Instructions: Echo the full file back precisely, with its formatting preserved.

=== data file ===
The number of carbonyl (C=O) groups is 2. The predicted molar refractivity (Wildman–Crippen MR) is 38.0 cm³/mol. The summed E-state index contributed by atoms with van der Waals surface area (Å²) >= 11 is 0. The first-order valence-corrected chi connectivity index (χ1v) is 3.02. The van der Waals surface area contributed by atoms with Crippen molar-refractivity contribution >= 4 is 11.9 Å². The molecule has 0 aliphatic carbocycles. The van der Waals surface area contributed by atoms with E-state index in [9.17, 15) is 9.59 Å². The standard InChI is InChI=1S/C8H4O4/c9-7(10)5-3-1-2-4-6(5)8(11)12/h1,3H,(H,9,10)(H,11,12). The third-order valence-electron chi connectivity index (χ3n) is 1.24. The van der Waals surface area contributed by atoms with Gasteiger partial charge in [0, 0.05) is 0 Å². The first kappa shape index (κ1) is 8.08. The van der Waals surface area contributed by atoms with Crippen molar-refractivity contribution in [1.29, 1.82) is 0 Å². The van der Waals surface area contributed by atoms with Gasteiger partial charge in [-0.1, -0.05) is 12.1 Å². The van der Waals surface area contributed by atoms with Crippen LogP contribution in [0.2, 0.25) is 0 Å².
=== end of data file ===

The number of carbonyl (C=O) groups is 2. The predicted molar refractivity (Wildman–Crippen MR) is 38.0 cm³/mol. The summed E-state index contributed by atoms with van der Waals surface area (Å²) >= 11 is 0. The first-order valence-corrected chi connectivity index (χ1v) is 3.02. The van der Waals surface area contributed by atoms with Crippen molar-refractivity contribution >= 4 is 11.9 Å². The molecule has 0 aliphatic carbocycles. The van der Waals surface area contributed by atoms with E-state index in [9.17, 15) is 9.59 Å². The standard InChI is InChI=1S/C8H4O4/c9-7(10)5-3-1-2-4-6(5)8(11)12/h1,3H,(H,9,10)(H,11,12). The third-order valence-electron chi connectivity index (χ3n) is 1.24. The van der Waals surface area contributed by atoms with Gasteiger partial charge in [0, 0.05) is 0 Å². The first kappa shape index (κ1) is 8.08. The van der Waals surface area contributed by atoms with Crippen molar-refractivity contribution in [1.29, 1.82) is 0 Å². The van der Waals surface area contributed by atoms with Gasteiger partial charge in [-0.1, -0.05) is 12.1 Å². The van der Waals surface area contributed by atoms with Crippen LogP contribution in [0.2, 0.25) is 0 Å².